Sunday, December 14, 2014

Jack, the Giant, and the Dragon

Once there was a small boy who lived in a small hut in a small village. His name was Jack. He was very skinny for he ate very little. Like all boys Jack loved to eat but there was nothing for him except a few small potatoes from a meager garden by the hut. At dinner his step-father would eat most of the potatoes and even the bread. Then Step-father would leave the rest on his plate for Jack's mother. "Here," he said loudly, "I am finished with this tasteless food." Jack's mother would take the scraps and try to hand them to Jack secretly.

"No, Mother." Jack whispered. "You must eat."

"Nonsense," said Mother. "I ate yesterday and besides you are growing. I want you to grow tall like your father."

Yes... Father. Father had been dead for two winters but Jack remembered well his smiling face and tickly beard. Father was a tall, skinny woodcutter who worked long days. Because of those long days Jack and his mother had wood to keep the fire going during the coldest days of winter. There was always plenty to eat as well from the profit of the extra wood that Father sold. One night as Father worked alone, a tall tree fell on him and pinned him to the ground. The evening wolves arrived as he lay there and Father never came home.

Jack remembered seeing his mother cry and saying "With your father gone I do not know what we will eat." But then Thomas came to the door and said to Mother "I need a wife to cook and clean. I have a hut and food, but only enough food for you and me, not that little runt!" Mother told Jack they would have a new home with her new husband. She would share her food with Jack. The small boy had no choice. He quickly learned to be scared of Thomas and only said, "Yes, Step-father." when addressed by him.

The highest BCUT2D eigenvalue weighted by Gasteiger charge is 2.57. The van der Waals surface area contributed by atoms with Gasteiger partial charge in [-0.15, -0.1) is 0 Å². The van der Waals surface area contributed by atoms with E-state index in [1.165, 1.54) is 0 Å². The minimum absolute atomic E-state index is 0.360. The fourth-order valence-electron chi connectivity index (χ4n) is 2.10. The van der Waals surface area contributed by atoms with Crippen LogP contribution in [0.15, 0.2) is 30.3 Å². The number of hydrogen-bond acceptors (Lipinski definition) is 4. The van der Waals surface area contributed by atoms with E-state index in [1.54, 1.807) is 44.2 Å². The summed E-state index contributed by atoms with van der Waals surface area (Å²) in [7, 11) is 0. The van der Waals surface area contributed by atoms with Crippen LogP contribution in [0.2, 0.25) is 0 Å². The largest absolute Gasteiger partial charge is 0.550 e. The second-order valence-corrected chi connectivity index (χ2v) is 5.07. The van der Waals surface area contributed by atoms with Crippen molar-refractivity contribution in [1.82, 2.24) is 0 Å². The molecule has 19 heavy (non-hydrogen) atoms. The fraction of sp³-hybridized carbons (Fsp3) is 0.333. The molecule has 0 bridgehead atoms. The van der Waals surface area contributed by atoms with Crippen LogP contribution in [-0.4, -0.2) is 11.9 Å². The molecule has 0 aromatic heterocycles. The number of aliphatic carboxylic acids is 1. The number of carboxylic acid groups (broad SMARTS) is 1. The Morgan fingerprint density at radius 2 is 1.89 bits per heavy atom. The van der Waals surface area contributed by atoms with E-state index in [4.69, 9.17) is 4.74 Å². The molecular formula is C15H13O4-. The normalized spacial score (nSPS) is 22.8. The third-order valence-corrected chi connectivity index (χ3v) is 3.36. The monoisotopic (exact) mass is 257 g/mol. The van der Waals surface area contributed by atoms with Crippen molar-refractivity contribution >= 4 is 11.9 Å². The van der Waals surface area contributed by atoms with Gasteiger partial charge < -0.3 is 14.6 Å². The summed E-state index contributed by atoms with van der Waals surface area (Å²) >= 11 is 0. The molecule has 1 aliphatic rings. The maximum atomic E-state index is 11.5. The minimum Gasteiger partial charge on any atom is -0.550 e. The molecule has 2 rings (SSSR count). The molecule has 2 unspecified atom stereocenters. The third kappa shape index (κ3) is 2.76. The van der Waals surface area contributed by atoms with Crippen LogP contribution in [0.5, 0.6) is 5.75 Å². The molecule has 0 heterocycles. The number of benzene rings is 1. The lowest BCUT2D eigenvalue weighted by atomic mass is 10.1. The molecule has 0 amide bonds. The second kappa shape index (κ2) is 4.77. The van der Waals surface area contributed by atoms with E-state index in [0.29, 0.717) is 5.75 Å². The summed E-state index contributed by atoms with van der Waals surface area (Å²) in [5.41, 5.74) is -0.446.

"What are you whispering about?" thundered Step-father. "Runt, leave your mother's food alone and go to bed!"

"Yes, Step-father." said Jack. As Jack walked toward his bed, Step-father slapped him on the back of the head. "If you do not go to sleep soon I will knock you out myself!"

Jack cried quietly and fell asleep.

The next morning Jack awoke to rumbling sounds outside and people shouting. Jack rubbed his eyes and looked around. "What is happening, Mother?" Jack said.

"Do not go outside, Jack, it is too dangerous!" said Mother. "Your step-father has gone to grab food from burning houses."

"Burning houses!" cried Jack and he jumped up and ran outside. There Jack saw a giant--a man who was taller than any of the village huts. The giant had dark eyes and blood running from the corner of his mouth.

Jack could not believe his eyes for he also saw a dragon, a green one with a long curved neck and fire coming out of its mouth. The giant punched the dragon with his meaty hand and the dragon bit the giant's arm.

The giant yelled, "Go away dragon! This is MY village. I am going to eat these people."

The dragon hissed back, "Stupid giant, I will eat these people and then eat YOU!"

Jack had heard about the giant and the dragon before from travelers who came to town. The giant would go from village to village scooping up people and eating them. The dragon also roamed the countryside killing people with his fire and eating their hearts out. Both of them would turn the earth brown and kill crops by their dark magic. Now they had come to Jack's village and were fighting each other.

All the villagers watched as the dragon and the giant fought. "Oh well," said Sam the Butcher "they will kill each other." Then Sam walked back to his hut. "Perhaps we should go to another village." said a farmer calmly. "I will pretend I did not see this." said John the Baker.